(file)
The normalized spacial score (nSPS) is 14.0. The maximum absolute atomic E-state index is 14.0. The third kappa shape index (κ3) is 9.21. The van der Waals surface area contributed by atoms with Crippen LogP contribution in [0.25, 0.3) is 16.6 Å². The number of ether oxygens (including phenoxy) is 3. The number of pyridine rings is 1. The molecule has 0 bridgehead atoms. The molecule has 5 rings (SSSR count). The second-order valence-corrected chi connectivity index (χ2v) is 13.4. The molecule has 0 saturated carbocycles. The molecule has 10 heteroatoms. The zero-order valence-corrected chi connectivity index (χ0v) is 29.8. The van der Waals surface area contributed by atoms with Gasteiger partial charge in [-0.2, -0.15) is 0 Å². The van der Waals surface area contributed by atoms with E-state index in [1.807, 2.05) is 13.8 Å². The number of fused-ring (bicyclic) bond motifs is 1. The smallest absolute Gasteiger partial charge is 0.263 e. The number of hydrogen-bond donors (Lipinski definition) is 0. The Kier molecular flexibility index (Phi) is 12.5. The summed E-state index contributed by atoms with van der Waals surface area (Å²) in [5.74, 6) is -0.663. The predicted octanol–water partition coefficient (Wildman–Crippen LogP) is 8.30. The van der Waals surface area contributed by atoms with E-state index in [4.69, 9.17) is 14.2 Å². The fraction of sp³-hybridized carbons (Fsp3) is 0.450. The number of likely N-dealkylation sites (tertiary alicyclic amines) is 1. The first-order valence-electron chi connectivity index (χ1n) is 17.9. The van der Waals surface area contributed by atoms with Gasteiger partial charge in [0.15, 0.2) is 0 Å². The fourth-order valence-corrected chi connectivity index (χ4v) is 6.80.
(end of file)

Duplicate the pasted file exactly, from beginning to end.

The normalized spacial score (nSPS) is 14.0. The maximum absolute atomic E-state index is 14.0. The third kappa shape index (κ3) is 9.21. The van der Waals surface area contributed by atoms with Crippen LogP contribution in [0.25, 0.3) is 16.6 Å². The number of ether oxygens (including phenoxy) is 3. The number of pyridine rings is 1. The molecule has 0 bridgehead atoms. The molecule has 5 rings (SSSR count). The second-order valence-corrected chi connectivity index (χ2v) is 13.4. The molecule has 0 saturated carbocycles. The molecule has 10 heteroatoms. The zero-order valence-corrected chi connectivity index (χ0v) is 29.8. The van der Waals surface area contributed by atoms with Gasteiger partial charge in [-0.2, -0.15) is 0 Å². The van der Waals surface area contributed by atoms with E-state index in [1.807, 2.05) is 13.8 Å². The number of fused-ring (bicyclic) bond motifs is 1. The smallest absolute Gasteiger partial charge is 0.263 e. The number of hydrogen-bond donors (Lipinski definition) is 0. The Kier molecular flexibility index (Phi) is 12.5. The summed E-state index contributed by atoms with van der Waals surface area (Å²) in [5.74, 6) is -0.663. The predicted octanol–water partition coefficient (Wildman–Crippen LogP) is 8.30. The van der Waals surface area contributed by atoms with E-state index in [4.69, 9.17) is 14.2 Å². The fraction of sp³-hybridized carbons (Fsp3) is 0.450. The number of likely N-dealkylation sites (tertiary alicyclic amines) is 1. The first-order valence-electron chi connectivity index (χ1n) is 17.9. The van der Waals surface area contributed by atoms with Gasteiger partial charge in [0.15, 0.2) is 0 Å². The fourth-order valence-corrected chi connectivity index (χ4v) is 6.80.